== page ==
Another method of performing the test begins with the physician instructing the patient to fully abduct the arm and the examiner supporting the arm so that it is able to be tested in 90° of abduction. The patient is asked to actively lower the arm from abduction to the side, slowly andtendon tear smoothly in a controlled way. A positive test occurs when the patient is unable to hold the arm in 90° of abduction or is unable to control lowering the arm to the side. The practical way of performing the test is when the examiner holds the arm fully abducted by the side of the patient and then will release it. If the arm drops, this will mean that there is a large rotator cuff tear present. The test is positive when pain and weakness causes the arm to drop to the side.



Spine Concepts- Cervical Rheumatoid Arthritis

Cervical spine involvement occurs in about 90% of patients with rheumatoid arthritis. All rheumatoid arthritis patients should have a cervical spine examination. The physician should begin with getting cervical spine x-rays because this helps to diagnose atlantoaxial instability. Early aggressive medical treatment can decrease this risk. C1-C2 instability is common and can occur in up to 80% of cases. C1-C2 instability occurs due to transverse ligament pathology. Flexion/extension views will be beneficial for patients with rheumatoid arthritis, especially preoperative x-rays. If it looks bad, stabilize the spine before performing total hip or total knee procedures. Discover the C1-C2 instability and fix it first adibefore doing elective total hip procedure. The normal A.D.I. in adults is less than 3mm. A.D.I. more than 3.5 mm indicates instability of the upper cervical spine may be present. A.D.I. more than 7mm indicates disruption of the alar ligament and these patients can have cervical spine myelopathy. The Atlanto-Dental Interval (A.D.I.) is an unreliable predictor of paralysis. The posterior atlanto-dental interval is a better screening test that can predict spinal cord injury. If the Posterior Atlanto-Dental Intreval (P.A.D.I.) is less than 14mm, this can predict a spinal cord injury. An MRI should be obtained. Surgery is performed if the A.D.I. is more than 10mm or if the P.A.D.I. is less than 14mm. Surgery is done by C1-C2 fusion.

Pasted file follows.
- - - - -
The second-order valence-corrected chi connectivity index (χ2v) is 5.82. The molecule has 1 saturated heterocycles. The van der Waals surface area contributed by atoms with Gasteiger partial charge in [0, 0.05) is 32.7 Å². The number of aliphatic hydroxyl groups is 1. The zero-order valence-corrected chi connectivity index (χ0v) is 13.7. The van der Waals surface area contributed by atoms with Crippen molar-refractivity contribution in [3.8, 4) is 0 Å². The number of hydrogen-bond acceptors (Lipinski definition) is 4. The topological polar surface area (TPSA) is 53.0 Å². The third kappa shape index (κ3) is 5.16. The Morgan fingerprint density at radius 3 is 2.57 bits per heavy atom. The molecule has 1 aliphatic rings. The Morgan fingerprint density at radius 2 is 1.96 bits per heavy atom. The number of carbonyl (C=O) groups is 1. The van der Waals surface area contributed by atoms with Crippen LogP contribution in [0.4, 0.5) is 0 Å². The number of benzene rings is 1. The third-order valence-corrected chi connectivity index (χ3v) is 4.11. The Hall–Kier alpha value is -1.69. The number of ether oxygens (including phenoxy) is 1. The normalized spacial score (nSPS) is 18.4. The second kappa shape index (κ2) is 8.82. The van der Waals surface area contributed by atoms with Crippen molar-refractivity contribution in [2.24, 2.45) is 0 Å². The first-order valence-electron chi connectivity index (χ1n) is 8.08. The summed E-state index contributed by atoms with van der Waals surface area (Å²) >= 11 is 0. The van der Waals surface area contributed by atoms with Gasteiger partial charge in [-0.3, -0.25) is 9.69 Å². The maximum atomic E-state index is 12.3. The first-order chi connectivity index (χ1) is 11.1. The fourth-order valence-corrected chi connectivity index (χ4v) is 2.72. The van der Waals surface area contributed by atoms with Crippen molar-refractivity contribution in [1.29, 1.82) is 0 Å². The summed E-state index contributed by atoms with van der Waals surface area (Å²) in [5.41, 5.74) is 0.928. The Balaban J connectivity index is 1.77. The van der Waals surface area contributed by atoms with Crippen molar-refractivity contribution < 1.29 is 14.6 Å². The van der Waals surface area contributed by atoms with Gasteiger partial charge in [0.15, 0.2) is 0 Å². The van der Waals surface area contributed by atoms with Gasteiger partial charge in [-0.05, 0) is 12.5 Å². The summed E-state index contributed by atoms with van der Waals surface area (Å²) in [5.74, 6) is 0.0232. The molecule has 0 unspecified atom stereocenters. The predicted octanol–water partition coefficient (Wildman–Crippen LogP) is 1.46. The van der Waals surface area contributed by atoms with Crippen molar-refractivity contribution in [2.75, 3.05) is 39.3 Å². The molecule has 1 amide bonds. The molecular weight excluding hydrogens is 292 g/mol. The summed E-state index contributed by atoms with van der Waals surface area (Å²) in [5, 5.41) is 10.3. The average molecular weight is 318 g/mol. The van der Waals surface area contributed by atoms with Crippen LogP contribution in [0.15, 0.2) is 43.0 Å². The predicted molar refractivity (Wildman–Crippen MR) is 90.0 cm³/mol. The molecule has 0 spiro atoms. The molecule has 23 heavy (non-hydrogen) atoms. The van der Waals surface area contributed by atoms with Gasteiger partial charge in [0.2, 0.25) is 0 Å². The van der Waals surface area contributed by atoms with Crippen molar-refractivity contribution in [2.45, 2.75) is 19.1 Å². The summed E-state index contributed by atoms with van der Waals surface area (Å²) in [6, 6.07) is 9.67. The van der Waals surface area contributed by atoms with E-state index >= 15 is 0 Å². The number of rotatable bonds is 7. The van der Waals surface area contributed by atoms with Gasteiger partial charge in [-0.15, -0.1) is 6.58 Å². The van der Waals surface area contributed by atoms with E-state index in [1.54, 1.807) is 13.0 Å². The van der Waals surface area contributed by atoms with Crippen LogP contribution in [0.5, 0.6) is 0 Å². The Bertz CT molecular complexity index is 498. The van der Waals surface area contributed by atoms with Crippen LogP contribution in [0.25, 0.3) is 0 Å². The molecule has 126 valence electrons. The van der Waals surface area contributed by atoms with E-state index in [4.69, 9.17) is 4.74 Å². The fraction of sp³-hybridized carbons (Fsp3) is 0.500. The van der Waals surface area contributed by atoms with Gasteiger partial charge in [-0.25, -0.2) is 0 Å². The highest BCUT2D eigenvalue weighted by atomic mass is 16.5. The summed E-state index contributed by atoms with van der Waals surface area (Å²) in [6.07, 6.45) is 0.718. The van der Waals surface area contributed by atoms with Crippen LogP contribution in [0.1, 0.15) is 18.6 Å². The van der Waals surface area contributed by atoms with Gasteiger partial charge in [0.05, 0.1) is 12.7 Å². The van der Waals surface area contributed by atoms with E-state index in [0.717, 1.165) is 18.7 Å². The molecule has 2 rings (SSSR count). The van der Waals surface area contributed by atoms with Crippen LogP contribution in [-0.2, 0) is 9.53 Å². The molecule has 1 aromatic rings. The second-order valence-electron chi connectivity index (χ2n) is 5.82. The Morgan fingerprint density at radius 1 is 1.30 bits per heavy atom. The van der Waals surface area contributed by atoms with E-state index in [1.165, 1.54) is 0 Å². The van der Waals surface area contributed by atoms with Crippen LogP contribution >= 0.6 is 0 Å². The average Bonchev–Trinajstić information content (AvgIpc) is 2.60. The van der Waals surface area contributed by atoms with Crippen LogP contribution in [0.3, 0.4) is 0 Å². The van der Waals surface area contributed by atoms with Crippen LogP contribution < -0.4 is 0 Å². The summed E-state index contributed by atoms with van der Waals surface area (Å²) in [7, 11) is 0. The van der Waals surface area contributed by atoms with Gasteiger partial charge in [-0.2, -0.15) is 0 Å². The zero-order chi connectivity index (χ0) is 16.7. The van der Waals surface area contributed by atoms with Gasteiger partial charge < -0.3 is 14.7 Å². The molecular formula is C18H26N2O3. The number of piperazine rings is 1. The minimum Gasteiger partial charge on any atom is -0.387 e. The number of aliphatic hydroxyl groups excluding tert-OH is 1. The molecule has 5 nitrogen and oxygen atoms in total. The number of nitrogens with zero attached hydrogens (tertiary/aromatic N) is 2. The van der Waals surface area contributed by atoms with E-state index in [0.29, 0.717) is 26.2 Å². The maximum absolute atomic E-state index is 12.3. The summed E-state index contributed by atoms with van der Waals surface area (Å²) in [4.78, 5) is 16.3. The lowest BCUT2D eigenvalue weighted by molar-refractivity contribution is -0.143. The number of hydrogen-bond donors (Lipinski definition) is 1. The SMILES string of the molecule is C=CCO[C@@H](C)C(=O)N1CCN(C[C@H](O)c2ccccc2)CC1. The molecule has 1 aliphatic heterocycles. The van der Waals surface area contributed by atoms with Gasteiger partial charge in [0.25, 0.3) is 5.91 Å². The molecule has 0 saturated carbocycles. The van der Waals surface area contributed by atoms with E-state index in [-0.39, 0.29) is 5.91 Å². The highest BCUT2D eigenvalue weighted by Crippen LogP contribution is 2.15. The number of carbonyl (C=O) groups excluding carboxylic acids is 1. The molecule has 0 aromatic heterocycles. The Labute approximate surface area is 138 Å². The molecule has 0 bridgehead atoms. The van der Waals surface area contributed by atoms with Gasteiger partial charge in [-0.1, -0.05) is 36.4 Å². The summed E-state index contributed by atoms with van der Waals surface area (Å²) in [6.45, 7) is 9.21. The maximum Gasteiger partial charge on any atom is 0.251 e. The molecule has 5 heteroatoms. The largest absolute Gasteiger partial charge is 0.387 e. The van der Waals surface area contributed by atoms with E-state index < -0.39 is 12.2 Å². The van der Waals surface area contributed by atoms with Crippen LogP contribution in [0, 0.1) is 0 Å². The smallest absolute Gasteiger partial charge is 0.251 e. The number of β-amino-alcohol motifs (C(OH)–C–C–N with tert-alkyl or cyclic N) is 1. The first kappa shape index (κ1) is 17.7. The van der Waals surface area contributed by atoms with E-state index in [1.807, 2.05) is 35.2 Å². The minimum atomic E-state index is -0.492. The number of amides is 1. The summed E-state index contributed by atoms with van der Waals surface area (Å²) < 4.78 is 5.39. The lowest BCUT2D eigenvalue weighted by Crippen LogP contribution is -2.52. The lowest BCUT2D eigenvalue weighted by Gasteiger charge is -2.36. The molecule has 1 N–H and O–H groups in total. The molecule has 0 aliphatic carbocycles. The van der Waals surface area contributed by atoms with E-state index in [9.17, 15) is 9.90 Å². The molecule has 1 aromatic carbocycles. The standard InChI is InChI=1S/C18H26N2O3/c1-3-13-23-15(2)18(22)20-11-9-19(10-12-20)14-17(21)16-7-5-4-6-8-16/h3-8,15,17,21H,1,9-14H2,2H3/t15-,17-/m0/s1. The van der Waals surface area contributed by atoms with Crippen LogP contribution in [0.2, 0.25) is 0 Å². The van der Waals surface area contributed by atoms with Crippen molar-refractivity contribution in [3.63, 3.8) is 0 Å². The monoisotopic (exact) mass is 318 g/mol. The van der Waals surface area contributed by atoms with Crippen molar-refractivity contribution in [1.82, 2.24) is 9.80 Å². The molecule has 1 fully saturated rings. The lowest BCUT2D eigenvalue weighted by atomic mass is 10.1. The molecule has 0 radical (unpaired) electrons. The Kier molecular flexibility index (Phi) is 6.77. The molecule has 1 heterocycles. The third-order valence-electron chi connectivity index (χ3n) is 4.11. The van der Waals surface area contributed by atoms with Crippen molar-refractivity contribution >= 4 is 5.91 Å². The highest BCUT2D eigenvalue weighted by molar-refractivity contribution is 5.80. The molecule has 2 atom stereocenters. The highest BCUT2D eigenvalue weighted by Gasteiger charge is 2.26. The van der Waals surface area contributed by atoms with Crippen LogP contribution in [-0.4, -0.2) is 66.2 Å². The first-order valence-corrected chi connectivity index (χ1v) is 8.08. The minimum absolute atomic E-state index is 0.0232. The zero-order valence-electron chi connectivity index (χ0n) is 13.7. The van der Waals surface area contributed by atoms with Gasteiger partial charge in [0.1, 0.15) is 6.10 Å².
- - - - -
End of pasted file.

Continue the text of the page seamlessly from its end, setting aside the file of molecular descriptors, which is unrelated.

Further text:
Clinically, the C1-C2 instability could give neck pain, headache, and myelopathy with abnormal gait, paresthesia, and difficulty in fine motor control. Basilar Invagination occurs in about 40% of patients with rheumatoid arthritis. Basilar impression (invagination) occurs if the odontoid process tip is 5mm or more above Chamberlain’s line. In this case, do occiput to C2 fusion, plus or minus odontoid resection. Subaxial subluxation occurs in about 20% of patients and the indication for surgery is neurological compromise. If the space available for the spinal cord is less than 14mm, then do surgery (posterior fusion). Surgery is usually not successful with severe types of neurologic impairment.

extensionSurgery should be performed if the patient has severe pain, neurological deficit, and x-rays showing that the P.A.D.I. is less than 14mm. Surgery should also be performed in cases of superior odontoid migration and subaxial subluxation with the sagittal canal diameter being less than 14mm. If the posterior atlanto-dental interval is more than 14mm, the patient will demonstrate significant motor recovery after surgery.

spinal cord compression